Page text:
Freddie beats Fannie to market with REIT-friendly risk-sharing deal
Freddie Mac has launched a new type of credit risk transfer security designed to attract additional investors to the program.
Called Structured Agency Credit Risk Securitized Participation Interests, the new securities differ from other types of STACR securities in one important aspect: they are backed by mortgage loans, and are not general obligations of the government-sponsored enterprise.
The inaugural, $50 million issue will be backed by 3,231 first-lien, conforming and super-conforming, fixed-rate mortgages with current principal of $1.25 billion.
The loans will be housed in a participation interest trust, which will issue unguaranteed certificates backed by participation interests in a specified portion of the loans. The remaining percentage in each mortgage loan will be evidenced by a participation interest that will be used as collateral for Gold PCs — the cornerstone of Freddie’s mortgage bond program. A REMIC election will be made with respect to the STACR SPI Trust.
STACR notes are the primary way that Freddie offloads the risk of default on mortgages that it insures, and the investor base has continued to expand since they were introduced in 2013. However, as general obligation bonds, the two existing programs, STACR DNA and STACR HQA, do not qualify as eligible assets for real estate investment trusts, limiting the participation of this sector.
Fannie Mae has also said it is looking at new structures for its benchmark Connecticut Avenue Securities program to increase to make it more REIT-friendly.
Three tranches of notes will be issued in the inaugural STACR SPI transaction: $20.6 million of Class M1 notes with preliminary ratings of Baa3 from Moody’s Investors Service,$16.9 million of Class M-2 notes with preliminary B2 ratings and $12.5 million of unrated Class B2 notes.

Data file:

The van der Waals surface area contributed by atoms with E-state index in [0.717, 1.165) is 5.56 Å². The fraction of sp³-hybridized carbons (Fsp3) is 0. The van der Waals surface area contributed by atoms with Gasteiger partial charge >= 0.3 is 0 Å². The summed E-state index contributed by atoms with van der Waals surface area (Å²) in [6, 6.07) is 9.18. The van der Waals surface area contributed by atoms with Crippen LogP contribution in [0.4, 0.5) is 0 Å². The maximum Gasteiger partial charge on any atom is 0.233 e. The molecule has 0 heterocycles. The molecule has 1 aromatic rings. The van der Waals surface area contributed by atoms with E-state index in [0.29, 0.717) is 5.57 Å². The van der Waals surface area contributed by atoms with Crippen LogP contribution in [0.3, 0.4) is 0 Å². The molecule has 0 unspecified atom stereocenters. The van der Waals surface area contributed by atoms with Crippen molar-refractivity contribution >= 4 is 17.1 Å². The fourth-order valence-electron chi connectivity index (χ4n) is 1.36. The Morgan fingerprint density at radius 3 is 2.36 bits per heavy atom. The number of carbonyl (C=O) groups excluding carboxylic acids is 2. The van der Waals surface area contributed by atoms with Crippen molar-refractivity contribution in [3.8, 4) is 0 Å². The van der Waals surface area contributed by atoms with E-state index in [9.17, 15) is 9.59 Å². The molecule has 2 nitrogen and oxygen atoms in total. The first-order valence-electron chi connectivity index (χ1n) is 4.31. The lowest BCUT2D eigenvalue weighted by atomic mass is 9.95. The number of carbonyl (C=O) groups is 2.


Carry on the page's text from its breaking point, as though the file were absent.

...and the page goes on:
Bank of America Merrill Lynch is lead manager and bookrunner.
All of the loans used as collateral satisfy Freddie’s underwriting requirements, are current, have never been 30 or more days delinquent, and are outside of Federal Emergency Management Agency-designated disaster zones in which FEMA has authorized individual assistance to homeowners in such county as a result of Hurricane Harvey, Hurricane Irma or Hurricane Maria, according to Moody’s.
The weighted average FICO score for the pool is 757. The weighted average original LTV for the pool is 77.4%, which Moody’s noted comparable to the loans in the STACR DNA program.
However, a large portion of the pool (32.1%) has an original LTV greater than 80% but is covered by mortgage insurance at origination.
Unlike the STACR notes Freddie has issued to date, the rated certificates to be issued in the new transaction do not have a 12.5 year bullet maturity payment. “As a result, the certificate holders are exposed longer to any loans with defects,” Moody’s noted in a presale report published Monday.
However, Moody’s takes some comfort from the fact that Freddie will retain a 5% vertical slice of the subordinate certificates that are being issued in order to align its interest with those of investors.